Print Edition: July 17, 2013
Well, unfortunately, there are quite a few things not to love.
Sophie Kinsella is the author of such pink-jacketed books as the Shopaholic series, I’ve Got Your Number and Can You Keep a Secret? She also has a number of titles under the penname Madeleine Wickham. It’s hard to believe a name change would bring about a quality change, but in my expert chick-lit opinion, the Kinsella books are far superior to any of the Wickham pieces.
It’s with some sadness, then, that Wedding Night seems to veer off the rails of such Kinsella classics as Undomestic Goddess and into the less hilarious, more uncomfortable waters of Wickham.
It’s got all the ingredients required for getting lost in a written romantic comedy and chuckling away on the beach, but it somehow falls flat. Unlike Kinsella’s other novels that follow the first-person trials of a relatable leading lady, Wedding Night follows the first-person trials of two sisters, sparring back and forth, showcasing the predictable older sister/younger sister, Sense and Sensibility-esque dynamic. There is the hope that this tried-and-tested formula would turn out, but the downside of having one sister’s narrative pointing out all the faults of the other sister is that the reader sees only the annoying flaws of each character. Not once are we given the opportunity to relate to one sister before being pulled into the voice of the other as she’s bitching about the first.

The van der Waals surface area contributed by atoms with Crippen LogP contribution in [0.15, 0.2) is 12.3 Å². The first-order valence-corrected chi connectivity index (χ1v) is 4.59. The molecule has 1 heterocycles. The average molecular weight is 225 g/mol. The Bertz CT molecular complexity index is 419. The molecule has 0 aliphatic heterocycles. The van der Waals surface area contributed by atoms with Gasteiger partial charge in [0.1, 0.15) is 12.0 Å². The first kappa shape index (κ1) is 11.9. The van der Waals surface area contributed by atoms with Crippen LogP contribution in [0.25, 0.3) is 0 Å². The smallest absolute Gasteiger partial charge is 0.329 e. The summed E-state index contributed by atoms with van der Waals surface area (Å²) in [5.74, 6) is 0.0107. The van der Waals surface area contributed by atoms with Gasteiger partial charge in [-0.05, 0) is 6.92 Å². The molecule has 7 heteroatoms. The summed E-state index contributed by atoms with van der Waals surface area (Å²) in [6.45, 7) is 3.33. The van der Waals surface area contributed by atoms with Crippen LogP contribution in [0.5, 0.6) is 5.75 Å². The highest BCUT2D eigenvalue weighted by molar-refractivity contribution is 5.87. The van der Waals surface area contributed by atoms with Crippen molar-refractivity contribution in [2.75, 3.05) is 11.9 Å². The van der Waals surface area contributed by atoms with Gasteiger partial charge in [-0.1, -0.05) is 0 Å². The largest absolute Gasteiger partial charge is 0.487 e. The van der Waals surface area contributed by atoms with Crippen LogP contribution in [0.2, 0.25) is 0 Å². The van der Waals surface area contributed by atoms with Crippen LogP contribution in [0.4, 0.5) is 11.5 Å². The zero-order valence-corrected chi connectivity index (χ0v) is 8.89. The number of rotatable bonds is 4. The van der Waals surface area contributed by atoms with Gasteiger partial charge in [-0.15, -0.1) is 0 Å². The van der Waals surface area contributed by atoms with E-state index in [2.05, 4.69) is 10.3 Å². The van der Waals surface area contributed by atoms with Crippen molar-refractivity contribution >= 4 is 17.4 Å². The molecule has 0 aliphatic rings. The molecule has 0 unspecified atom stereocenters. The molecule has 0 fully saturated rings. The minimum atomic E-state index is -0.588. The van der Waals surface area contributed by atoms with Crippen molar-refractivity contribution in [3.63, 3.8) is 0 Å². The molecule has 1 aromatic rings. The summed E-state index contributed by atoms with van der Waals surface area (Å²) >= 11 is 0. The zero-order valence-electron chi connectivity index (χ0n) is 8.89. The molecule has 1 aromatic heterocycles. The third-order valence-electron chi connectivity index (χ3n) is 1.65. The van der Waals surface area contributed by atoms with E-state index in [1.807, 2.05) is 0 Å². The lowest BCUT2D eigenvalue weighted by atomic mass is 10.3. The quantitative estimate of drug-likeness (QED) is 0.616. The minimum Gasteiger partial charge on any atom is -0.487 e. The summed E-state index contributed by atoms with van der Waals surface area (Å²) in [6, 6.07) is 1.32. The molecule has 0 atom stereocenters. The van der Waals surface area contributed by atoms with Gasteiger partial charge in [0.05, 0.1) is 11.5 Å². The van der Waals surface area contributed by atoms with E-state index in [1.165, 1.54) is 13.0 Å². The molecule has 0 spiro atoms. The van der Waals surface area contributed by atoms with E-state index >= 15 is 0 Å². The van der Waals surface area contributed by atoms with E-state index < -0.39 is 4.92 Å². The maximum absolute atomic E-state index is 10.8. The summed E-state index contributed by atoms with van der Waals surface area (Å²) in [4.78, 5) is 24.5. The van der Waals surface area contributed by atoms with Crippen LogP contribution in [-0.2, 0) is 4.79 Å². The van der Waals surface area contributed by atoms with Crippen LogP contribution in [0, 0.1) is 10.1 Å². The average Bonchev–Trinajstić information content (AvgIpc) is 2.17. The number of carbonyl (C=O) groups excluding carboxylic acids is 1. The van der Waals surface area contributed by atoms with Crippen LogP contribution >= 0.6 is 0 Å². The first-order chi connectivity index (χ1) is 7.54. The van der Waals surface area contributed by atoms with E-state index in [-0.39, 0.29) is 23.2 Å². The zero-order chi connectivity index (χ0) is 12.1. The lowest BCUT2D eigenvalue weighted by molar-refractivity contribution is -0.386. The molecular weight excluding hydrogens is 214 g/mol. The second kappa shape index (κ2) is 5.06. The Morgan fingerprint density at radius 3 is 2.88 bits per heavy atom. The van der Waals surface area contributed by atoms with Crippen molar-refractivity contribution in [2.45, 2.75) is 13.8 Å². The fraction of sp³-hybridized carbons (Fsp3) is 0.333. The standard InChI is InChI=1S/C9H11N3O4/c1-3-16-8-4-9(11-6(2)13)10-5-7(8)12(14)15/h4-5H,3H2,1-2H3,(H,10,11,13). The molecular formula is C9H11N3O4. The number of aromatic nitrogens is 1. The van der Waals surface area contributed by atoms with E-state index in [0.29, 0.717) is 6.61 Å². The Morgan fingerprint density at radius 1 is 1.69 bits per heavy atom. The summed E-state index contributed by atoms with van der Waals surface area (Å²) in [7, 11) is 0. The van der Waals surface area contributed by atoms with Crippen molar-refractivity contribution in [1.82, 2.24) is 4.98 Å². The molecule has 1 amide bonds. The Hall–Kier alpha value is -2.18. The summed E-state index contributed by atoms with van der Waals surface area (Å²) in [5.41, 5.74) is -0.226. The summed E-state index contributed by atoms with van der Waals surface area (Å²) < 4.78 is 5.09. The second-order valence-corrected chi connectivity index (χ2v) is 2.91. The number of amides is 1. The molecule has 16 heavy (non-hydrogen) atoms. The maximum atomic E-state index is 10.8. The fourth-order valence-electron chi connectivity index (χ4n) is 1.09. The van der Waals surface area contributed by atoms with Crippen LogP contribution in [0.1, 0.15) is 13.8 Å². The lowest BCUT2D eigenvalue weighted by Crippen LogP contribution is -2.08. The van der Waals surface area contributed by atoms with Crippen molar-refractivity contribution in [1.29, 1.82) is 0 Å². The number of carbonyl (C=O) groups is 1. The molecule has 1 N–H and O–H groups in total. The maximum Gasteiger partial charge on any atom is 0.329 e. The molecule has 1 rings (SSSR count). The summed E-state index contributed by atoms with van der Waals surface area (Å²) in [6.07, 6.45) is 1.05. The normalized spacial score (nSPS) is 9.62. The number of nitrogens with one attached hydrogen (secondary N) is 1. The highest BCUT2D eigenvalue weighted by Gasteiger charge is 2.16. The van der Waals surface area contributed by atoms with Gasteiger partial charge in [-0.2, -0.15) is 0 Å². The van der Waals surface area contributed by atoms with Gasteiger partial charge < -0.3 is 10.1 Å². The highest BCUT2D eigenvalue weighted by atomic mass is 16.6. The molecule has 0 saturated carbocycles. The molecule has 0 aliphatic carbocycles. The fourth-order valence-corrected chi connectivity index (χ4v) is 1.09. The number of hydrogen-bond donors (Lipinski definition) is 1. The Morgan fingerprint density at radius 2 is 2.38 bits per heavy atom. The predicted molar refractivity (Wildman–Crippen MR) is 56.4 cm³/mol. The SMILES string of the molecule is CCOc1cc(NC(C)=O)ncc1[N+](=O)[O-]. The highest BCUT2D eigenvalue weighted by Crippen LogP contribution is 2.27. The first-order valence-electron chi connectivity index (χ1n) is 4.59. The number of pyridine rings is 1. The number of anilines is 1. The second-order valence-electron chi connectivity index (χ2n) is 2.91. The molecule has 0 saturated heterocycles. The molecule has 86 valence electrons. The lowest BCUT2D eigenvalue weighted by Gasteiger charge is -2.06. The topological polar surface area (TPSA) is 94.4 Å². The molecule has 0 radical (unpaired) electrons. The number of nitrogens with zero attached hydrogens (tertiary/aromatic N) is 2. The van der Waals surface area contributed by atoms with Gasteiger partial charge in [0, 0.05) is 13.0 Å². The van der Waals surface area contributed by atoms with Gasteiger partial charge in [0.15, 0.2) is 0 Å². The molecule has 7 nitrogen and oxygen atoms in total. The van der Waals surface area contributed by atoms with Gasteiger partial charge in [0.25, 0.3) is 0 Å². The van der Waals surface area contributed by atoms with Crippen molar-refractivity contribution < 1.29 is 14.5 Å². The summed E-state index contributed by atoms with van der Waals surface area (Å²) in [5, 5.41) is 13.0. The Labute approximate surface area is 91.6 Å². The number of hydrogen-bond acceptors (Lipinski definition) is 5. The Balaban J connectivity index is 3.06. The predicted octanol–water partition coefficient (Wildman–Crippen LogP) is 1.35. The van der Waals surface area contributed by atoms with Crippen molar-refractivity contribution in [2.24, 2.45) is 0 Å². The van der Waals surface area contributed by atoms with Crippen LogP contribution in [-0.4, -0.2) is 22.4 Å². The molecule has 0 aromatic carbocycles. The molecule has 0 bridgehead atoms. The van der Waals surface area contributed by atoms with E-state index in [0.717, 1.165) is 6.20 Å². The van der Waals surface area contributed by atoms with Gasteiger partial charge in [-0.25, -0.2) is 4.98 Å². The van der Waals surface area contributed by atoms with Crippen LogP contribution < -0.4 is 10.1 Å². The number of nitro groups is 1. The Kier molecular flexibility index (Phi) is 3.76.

It’s as if a reality show was made about Lottie and Fliss (yes, those are their names), each trying to one-up the other on the spectrum of the ridiculous. Fliss, the eldest, is too sensible for her own good, letting her logic ruin her sister’s vain attempt at momentary happiness by running off with her college love after her stable boyfriend doesn’t propose. Lottie, the youngest, is too driven by her senses to stop and rethink her idiotic plan of marrying her sexy boyfriend from that one summer spent abroad. All her decisions are based on how to defy Fliss. The reader is left flipping pages with the occasional chuckle, all the while keeping their brow furrowed in judgment wondering at what point these foolish women-behaving-like-hormonal-teenagers get their acts together.
As with all Kinsella novels, it has the easy flow to whip through the pages in a matter of beachside afternoons, but unlike other Kinsella novels, it didn’t have me flipping the book open immediately after I’d finished, ready to get lost in the classic chick-lit moments that are too fun not to indulge.
Sadly, the missing Kinsella ingredient of character relatability didn’t have me rooting for Fliss and Lottie. Instead, the Wickham-esque use of multiple characters casting judgment on one another pointed out all the reasons I would not be friends with these women.